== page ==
Transgenic animals expressing genes capable of repairing DNA may be a valuable tool to study the effect of DNA-damaging agents on tissue-specific carcinogenesis. For this reason, we constructed a chimeric gene consisting of the promoter-regulatory region of the phosphoenolpyruvate carboxykinase (GTP) (EC (PEPCK) gene linked to the Escherichia coli ada gene coding for O6-alkylguanine-DNA alkyltransferase and the polyadenylate region from the bovine growth hormone gene. The PEPCK promoter results in gene expression in liver and kidney and is induced by hormones, and its transcription is regulated by diet. The chimeric PEPCK ada gene was injected into the male pronucleus of fertilized eggs to produce transgenic mice. Six of 65 developing mice contained 5–10 copies of the intact trans gene per genome. Two founders transmitted the trans gene in a heterozygous manner, whereas 3 transmitted as germ line mosaics and 1 did not transmit to F1 offspring. All F1 offspring carrying the PEPCK ada trans gene expressed ada mRNA in liver and kidney and produced a functional alkyltransferase with a protein molecular weight of 39,000 originating from the bacterial gene. Total alkyltransferase activity was increased in the liver of F1 offspring from all founder mice, but offspring of only one founder had elevated renal alkytransferase levels. A diet high in protein markedly increased ada mRNA and alkyltransferase activity within 1 week in both liver and kidney, whereas a high carbohydrate diet for 1 week markedly reduced expression of PEPCK ada and alkyltransferase levels. Nontransgenic animals were unaffected by these dietary manipulations. During induction with a high protein diet, hepatic alkyltransferase in transgenic mice was 16.6 ± 1.5 units/µg DNA (mean ± SE) compared to 5.3 ± 0.6 units/µg DNA in control animals. This level of alkyltransferase is higher than that in any mammalian tissue noted previously except human liver. Transgenic animals expressing high levels of alkyltransferase should help define the role of DNA repair in protection from carcinogenesis induced by N-nitroso compounds.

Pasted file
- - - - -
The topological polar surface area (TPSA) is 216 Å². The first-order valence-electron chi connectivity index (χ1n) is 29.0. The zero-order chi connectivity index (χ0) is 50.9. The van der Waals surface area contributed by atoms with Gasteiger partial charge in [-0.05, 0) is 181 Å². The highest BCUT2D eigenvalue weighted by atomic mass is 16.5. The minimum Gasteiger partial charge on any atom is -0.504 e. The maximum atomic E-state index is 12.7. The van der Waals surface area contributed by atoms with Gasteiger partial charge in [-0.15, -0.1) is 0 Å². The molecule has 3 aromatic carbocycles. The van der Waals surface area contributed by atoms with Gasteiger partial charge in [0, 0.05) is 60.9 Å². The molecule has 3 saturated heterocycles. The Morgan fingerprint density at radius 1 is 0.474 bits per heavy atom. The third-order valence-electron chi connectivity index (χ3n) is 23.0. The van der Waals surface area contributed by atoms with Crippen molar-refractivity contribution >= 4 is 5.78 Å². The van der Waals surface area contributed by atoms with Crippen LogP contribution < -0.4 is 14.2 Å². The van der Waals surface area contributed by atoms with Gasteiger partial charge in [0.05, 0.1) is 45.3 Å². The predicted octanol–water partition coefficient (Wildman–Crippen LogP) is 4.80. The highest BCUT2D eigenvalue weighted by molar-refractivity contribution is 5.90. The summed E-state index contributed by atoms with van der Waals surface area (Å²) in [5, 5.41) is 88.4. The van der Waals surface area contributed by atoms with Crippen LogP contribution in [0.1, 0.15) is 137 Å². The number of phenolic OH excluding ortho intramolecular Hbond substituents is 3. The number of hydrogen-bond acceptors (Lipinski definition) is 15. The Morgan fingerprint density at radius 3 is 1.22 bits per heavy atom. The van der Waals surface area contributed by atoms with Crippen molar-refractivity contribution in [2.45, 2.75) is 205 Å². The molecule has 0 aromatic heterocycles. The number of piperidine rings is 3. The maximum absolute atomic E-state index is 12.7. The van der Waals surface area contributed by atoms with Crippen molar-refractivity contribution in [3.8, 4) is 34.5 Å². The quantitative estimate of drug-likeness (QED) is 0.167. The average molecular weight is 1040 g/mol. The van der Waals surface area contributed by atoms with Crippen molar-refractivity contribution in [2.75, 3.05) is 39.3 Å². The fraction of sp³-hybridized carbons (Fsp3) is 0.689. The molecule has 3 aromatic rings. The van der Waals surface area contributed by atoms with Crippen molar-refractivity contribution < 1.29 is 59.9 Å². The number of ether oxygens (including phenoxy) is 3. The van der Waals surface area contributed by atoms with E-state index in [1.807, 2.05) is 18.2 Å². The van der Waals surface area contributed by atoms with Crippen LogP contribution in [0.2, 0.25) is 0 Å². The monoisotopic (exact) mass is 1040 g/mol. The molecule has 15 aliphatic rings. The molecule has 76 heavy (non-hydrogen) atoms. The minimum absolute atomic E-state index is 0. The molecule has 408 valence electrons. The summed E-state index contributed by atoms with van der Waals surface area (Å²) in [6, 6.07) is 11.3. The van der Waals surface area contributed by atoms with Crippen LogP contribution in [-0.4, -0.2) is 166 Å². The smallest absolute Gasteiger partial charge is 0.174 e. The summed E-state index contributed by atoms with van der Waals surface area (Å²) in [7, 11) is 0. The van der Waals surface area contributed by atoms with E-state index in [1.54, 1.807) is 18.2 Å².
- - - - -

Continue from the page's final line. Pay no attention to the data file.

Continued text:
Supported in part by grants ESCA-00134 and CA-45609 (to S. L. G.), DK-21889 and DK-24451 (to R. W. H.), CA-08644 (to L. L. D.), and P30CA-43703 from the National Institutes of Health and by funds from the Pew Charitable Trust and the Thomas A. Edison Program of the State of Ohio.

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